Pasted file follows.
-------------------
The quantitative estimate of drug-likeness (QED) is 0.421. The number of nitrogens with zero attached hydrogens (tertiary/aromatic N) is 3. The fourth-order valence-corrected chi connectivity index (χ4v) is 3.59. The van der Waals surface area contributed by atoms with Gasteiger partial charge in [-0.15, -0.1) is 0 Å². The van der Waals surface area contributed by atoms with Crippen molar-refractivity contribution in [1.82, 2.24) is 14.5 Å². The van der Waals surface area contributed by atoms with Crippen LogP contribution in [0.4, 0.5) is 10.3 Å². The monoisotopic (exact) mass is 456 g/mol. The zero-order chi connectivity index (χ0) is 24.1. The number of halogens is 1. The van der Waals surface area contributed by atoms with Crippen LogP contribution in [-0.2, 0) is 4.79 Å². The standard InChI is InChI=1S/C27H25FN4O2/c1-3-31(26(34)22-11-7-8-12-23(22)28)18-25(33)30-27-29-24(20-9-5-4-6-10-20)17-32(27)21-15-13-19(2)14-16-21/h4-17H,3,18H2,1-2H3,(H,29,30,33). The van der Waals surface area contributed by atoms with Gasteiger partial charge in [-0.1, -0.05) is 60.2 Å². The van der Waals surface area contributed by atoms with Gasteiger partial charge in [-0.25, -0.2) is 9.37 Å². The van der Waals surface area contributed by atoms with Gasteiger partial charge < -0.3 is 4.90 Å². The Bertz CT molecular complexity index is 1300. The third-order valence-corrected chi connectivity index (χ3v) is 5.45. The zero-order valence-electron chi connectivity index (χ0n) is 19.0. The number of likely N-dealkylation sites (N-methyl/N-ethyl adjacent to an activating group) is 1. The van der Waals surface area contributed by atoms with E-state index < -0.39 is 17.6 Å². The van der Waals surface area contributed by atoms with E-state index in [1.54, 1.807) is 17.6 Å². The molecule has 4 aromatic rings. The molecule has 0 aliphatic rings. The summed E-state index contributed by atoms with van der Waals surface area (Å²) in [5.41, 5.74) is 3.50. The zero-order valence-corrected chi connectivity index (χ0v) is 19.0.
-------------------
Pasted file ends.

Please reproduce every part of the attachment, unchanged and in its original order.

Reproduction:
The quantitative estimate of drug-likeness (QED) is 0.421. The number of nitrogens with zero attached hydrogens (tertiary/aromatic N) is 3. The fourth-order valence-corrected chi connectivity index (χ4v) is 3.59. The van der Waals surface area contributed by atoms with Gasteiger partial charge in [-0.15, -0.1) is 0 Å². The van der Waals surface area contributed by atoms with Crippen molar-refractivity contribution in [1.82, 2.24) is 14.5 Å². The van der Waals surface area contributed by atoms with Crippen LogP contribution in [0.4, 0.5) is 10.3 Å². The monoisotopic (exact) mass is 456 g/mol. The zero-order chi connectivity index (χ0) is 24.1. The number of halogens is 1. The van der Waals surface area contributed by atoms with Crippen LogP contribution in [-0.2, 0) is 4.79 Å². The standard InChI is InChI=1S/C27H25FN4O2/c1-3-31(26(34)22-11-7-8-12-23(22)28)18-25(33)30-27-29-24(20-9-5-4-6-10-20)17-32(27)21-15-13-19(2)14-16-21/h4-17H,3,18H2,1-2H3,(H,29,30,33). The van der Waals surface area contributed by atoms with Gasteiger partial charge in [-0.1, -0.05) is 60.2 Å². The van der Waals surface area contributed by atoms with Gasteiger partial charge in [-0.25, -0.2) is 9.37 Å². The van der Waals surface area contributed by atoms with Gasteiger partial charge < -0.3 is 4.90 Å². The Bertz CT molecular complexity index is 1300. The third-order valence-corrected chi connectivity index (χ3v) is 5.45. The zero-order valence-electron chi connectivity index (χ0n) is 19.0. The number of likely N-dealkylation sites (N-methyl/N-ethyl adjacent to an activating group) is 1. The van der Waals surface area contributed by atoms with E-state index < -0.39 is 17.6 Å². The van der Waals surface area contributed by atoms with E-state index in [1.54, 1.807) is 17.6 Å². The molecule has 4 aromatic rings. The molecule has 0 aliphatic rings. The summed E-state index contributed by atoms with van der Waals surface area (Å²) in [5.41, 5.74) is 3.50. The zero-order valence-corrected chi connectivity index (χ0v) is 19.0.